- Research studies suggest that social capital has become just as important for businesses as financial capital.
- Organizations are increasingly judged on their community relationships — transforming them from business enterprises into social enterprises.
- All Good Work’s Nate Heasley discusses the reasons why workspace companies must embrace social responsibility — and how to do it.
Deloitte’s 2018 Global Human Capital Trends, The Rise of the Social Enterprise, found that “social capital has become just as important as human, financial and physical capital.”
According to the report, “this shift reflects the growing importance of social capital in shaping an organization’s purpose, guiding its relationships with stakeholders, and influencing its ultimate success or failure.
“Organizations are no longer assessed based only on traditional metrics such as financial performance, or even the quality of their products or services. Rather, organizations today are increasingly judged on the basis of their relationships with their workers, their customers, and their communities, as well as their impact on society at large — transforming them from business enterprises into social enterprises.”
In the flexible workspace industry, the concept of community and giving back is very well ingrained. It sits at the core of the industry. In fact, one could argue that flexible workspaces have been a crucial element to the change we are observing in the way people work today and the workplaces they choose to work from.
And yet, the world of work today goes beyond the actual professional work individuals carry out. For millennials, the largest generation in the workforce today, having purpose in their work is of great importance. 94% of millennials want to use their skills to help organizations and 57% want to work for a company that has a social impact program working with charities. This very well applies to the flexible workspace industry; individuals want to be a part of a company and a community that is socially responsible.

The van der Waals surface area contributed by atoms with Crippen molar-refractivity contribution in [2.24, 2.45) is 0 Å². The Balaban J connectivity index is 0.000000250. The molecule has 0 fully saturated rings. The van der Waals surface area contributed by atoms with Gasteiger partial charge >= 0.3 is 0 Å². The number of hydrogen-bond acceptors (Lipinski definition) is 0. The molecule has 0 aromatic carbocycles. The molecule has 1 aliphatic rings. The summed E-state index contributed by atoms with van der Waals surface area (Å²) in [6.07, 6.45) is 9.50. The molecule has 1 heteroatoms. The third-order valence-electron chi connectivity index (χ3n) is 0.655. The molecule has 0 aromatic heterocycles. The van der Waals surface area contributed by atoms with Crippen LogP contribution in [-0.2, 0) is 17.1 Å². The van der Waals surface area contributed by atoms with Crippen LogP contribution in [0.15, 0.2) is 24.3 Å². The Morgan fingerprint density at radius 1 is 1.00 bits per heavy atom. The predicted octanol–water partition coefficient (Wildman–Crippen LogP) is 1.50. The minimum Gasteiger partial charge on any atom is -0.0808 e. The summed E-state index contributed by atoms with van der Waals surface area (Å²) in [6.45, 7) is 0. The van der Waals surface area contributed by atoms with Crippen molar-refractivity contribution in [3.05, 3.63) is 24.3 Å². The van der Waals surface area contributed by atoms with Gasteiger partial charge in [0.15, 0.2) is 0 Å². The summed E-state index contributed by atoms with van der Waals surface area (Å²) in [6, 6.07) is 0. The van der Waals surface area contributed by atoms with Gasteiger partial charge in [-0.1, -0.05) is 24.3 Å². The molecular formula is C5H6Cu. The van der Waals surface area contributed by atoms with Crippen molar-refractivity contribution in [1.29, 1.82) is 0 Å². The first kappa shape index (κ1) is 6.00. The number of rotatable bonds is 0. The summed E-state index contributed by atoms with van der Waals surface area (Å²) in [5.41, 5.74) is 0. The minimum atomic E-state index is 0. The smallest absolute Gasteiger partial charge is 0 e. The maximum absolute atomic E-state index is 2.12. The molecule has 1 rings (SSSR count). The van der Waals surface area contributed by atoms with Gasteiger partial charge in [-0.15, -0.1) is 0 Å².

Social responsibility is a popular term these days, but Deloitte’s report proves that it is more than just a buzzword. Simply stated, people today care. And because “people today have less trust in their political and social institutions than they have in years; many expect business leaders to fill the gap.” One example of how this is true in the flexible workspace industry is WeWork’s announcement to hire 1,500 refugees and 1,500 veterans within the next 5 years.
But WeWork is just one big fish in a growing ocean. Flexible workspace operators, regardless of their size, need to step up to the challenge.
One way the industry is already addressing this issue is by providing hyper-connected workplaces that increase the interactions between workers and the outside world. Furthermore, flexible workspaces create environments that promote longevity and wellbeing, both as it relates to a person’s career and also to their physical, mental, and financial spheres.
Still, there is much operators, and the industry as a whole, can do to further its social impact. The All Good Work Foundation is one organization that has found a meaningful way in which to increase the social impact of the industry as a whole. They do this by matching charitable organizations with operators that have room to spare.
How else can serviced workspace operators be socially responsible?
There are a few basics, like recycling and making sure your space efficiently uses lighting and cooling to minimize your environmental impact (which also helps reduce your electricity bills). Beyond that, there are other, more impactful, ways to be socially responsible. Here are just a few ideas.
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Whichever way you choose to go about becoming a more socially responsible center, make sure that you let people know about it. It’s important that we get credit for the good work we do, but more importantly sharing what you are doing will help spread the word and raise the bar in terms of what people can expect from our industry.
By doing good, you will become a leader and a source of inspiration for others.
In the end, social responsibility pays off. “Engagement with other stakeholders on topics such as diversity, gender pay equity, income inequality, immigration, and climate change can lift financial performance and brand value, while failure to engage can destroy reputation and alienate key audiences.”